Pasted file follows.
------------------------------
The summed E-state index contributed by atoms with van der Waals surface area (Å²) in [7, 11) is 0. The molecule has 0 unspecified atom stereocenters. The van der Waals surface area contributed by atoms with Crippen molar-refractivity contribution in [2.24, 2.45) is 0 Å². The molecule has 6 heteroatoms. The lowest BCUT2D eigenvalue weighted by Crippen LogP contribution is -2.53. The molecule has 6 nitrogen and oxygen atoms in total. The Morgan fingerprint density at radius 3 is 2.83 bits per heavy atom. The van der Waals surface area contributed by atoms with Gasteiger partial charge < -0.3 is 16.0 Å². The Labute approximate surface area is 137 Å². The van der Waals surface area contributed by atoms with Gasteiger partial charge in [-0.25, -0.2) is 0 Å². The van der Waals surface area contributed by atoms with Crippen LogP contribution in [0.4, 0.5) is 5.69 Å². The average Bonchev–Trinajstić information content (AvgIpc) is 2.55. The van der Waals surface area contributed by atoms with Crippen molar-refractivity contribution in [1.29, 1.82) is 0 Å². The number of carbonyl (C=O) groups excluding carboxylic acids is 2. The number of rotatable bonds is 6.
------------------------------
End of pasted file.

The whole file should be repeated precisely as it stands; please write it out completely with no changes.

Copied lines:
The summed E-state index contributed by atoms with van der Waals surface area (Å²) in [7, 11) is 0. The molecule has 0 unspecified atom stereocenters. The van der Waals surface area contributed by atoms with Crippen molar-refractivity contribution in [2.24, 2.45) is 0 Å². The molecule has 6 heteroatoms. The lowest BCUT2D eigenvalue weighted by Crippen LogP contribution is -2.53. The molecule has 6 nitrogen and oxygen atoms in total. The Morgan fingerprint density at radius 3 is 2.83 bits per heavy atom. The van der Waals surface area contributed by atoms with Gasteiger partial charge < -0.3 is 16.0 Å². The Labute approximate surface area is 137 Å². The van der Waals surface area contributed by atoms with Gasteiger partial charge in [-0.25, -0.2) is 0 Å². The van der Waals surface area contributed by atoms with Crippen LogP contribution in [0.4, 0.5) is 5.69 Å². The average Bonchev–Trinajstić information content (AvgIpc) is 2.55. The van der Waals surface area contributed by atoms with Crippen molar-refractivity contribution in [1.29, 1.82) is 0 Å². The number of carbonyl (C=O) groups excluding carboxylic acids is 2. The number of rotatable bonds is 6.